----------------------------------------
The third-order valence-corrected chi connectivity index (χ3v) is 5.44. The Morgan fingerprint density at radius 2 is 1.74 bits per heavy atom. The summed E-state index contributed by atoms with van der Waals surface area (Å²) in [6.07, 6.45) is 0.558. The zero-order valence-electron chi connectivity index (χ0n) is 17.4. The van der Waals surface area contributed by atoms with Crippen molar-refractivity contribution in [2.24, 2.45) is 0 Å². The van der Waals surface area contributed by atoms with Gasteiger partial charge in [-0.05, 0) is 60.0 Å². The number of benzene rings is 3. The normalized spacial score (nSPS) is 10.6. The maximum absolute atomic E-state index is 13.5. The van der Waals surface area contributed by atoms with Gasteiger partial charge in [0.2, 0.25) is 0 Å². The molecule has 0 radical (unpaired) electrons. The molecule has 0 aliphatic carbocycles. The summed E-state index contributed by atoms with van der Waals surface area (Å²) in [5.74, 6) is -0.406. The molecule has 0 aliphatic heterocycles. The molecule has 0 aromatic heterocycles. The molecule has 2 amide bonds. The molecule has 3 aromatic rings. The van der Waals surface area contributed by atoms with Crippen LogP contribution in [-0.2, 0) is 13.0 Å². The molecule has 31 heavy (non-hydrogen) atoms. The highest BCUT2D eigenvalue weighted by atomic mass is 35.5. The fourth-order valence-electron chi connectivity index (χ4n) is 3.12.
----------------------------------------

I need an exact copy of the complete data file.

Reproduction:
The third-order valence-corrected chi connectivity index (χ3v) is 5.44. The Morgan fingerprint density at radius 2 is 1.74 bits per heavy atom. The summed E-state index contributed by atoms with van der Waals surface area (Å²) in [6.07, 6.45) is 0.558. The zero-order valence-electron chi connectivity index (χ0n) is 17.4. The van der Waals surface area contributed by atoms with Crippen molar-refractivity contribution in [2.24, 2.45) is 0 Å². The van der Waals surface area contributed by atoms with Gasteiger partial charge in [-0.05, 0) is 60.0 Å². The number of benzene rings is 3. The normalized spacial score (nSPS) is 10.6. The maximum absolute atomic E-state index is 13.5. The van der Waals surface area contributed by atoms with Gasteiger partial charge in [0.2, 0.25) is 0 Å². The molecule has 0 radical (unpaired) electrons. The molecule has 0 aliphatic carbocycles. The summed E-state index contributed by atoms with van der Waals surface area (Å²) in [5.74, 6) is -0.406. The molecule has 0 aliphatic heterocycles. The molecule has 0 aromatic heterocycles. The molecule has 2 amide bonds. The molecule has 3 aromatic rings. The van der Waals surface area contributed by atoms with Crippen LogP contribution in [-0.2, 0) is 13.0 Å². The molecule has 31 heavy (non-hydrogen) atoms. The highest BCUT2D eigenvalue weighted by atomic mass is 35.5. The fourth-order valence-electron chi connectivity index (χ4n) is 3.12.